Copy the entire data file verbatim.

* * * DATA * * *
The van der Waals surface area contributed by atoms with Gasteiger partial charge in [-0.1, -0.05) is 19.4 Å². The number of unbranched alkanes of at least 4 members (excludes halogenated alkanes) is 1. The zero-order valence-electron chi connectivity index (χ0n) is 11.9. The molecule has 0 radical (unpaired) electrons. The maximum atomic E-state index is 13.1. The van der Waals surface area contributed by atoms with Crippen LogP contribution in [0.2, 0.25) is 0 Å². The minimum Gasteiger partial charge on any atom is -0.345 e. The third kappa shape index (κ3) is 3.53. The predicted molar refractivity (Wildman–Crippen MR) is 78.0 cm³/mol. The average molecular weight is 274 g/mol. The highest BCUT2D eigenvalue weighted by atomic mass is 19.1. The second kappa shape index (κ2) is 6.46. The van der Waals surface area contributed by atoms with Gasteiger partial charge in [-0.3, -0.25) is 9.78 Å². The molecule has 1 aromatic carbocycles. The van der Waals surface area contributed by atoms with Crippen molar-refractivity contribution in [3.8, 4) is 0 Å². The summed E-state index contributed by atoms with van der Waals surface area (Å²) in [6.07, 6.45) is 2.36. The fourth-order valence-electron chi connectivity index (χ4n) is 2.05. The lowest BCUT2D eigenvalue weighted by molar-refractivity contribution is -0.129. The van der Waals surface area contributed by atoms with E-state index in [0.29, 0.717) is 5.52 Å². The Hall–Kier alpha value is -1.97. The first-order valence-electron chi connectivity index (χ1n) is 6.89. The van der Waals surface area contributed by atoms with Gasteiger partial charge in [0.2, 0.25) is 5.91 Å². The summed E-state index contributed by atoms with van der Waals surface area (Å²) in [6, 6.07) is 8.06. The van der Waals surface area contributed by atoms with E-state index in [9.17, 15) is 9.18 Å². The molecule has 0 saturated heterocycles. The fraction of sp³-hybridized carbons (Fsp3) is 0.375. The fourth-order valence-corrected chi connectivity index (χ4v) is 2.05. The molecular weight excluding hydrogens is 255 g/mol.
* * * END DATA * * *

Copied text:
The van der Waals surface area contributed by atoms with Gasteiger partial charge in [-0.1, -0.05) is 19.4 Å². The number of unbranched alkanes of at least 4 members (excludes halogenated alkanes) is 1. The zero-order valence-electron chi connectivity index (χ0n) is 11.9. The molecule has 0 radical (unpaired) electrons. The maximum atomic E-state index is 13.1. The van der Waals surface area contributed by atoms with Crippen LogP contribution in [0.2, 0.25) is 0 Å². The minimum Gasteiger partial charge on any atom is -0.345 e. The third kappa shape index (κ3) is 3.53. The predicted molar refractivity (Wildman–Crippen MR) is 78.0 cm³/mol. The average molecular weight is 274 g/mol. The highest BCUT2D eigenvalue weighted by atomic mass is 19.1. The second kappa shape index (κ2) is 6.46. The van der Waals surface area contributed by atoms with Gasteiger partial charge in [-0.3, -0.25) is 9.78 Å². The molecule has 1 aromatic carbocycles. The van der Waals surface area contributed by atoms with Crippen molar-refractivity contribution in [3.8, 4) is 0 Å². The summed E-state index contributed by atoms with van der Waals surface area (Å²) in [6.07, 6.45) is 2.36. The fourth-order valence-electron chi connectivity index (χ4n) is 2.05. The lowest BCUT2D eigenvalue weighted by molar-refractivity contribution is -0.129. The van der Waals surface area contributed by atoms with E-state index in [0.29, 0.717) is 5.52 Å². The Hall–Kier alpha value is -1.97. The first-order valence-electron chi connectivity index (χ1n) is 6.89. The van der Waals surface area contributed by atoms with Gasteiger partial charge in [0.2, 0.25) is 5.91 Å². The summed E-state index contributed by atoms with van der Waals surface area (Å²) in [6, 6.07) is 8.06. The van der Waals surface area contributed by atoms with E-state index in [9.17, 15) is 9.18 Å². The molecule has 0 saturated heterocycles. The fraction of sp³-hybridized carbons (Fsp3) is 0.375. The fourth-order valence-corrected chi connectivity index (χ4v) is 2.05. The molecular weight excluding hydrogens is 255 g/mol.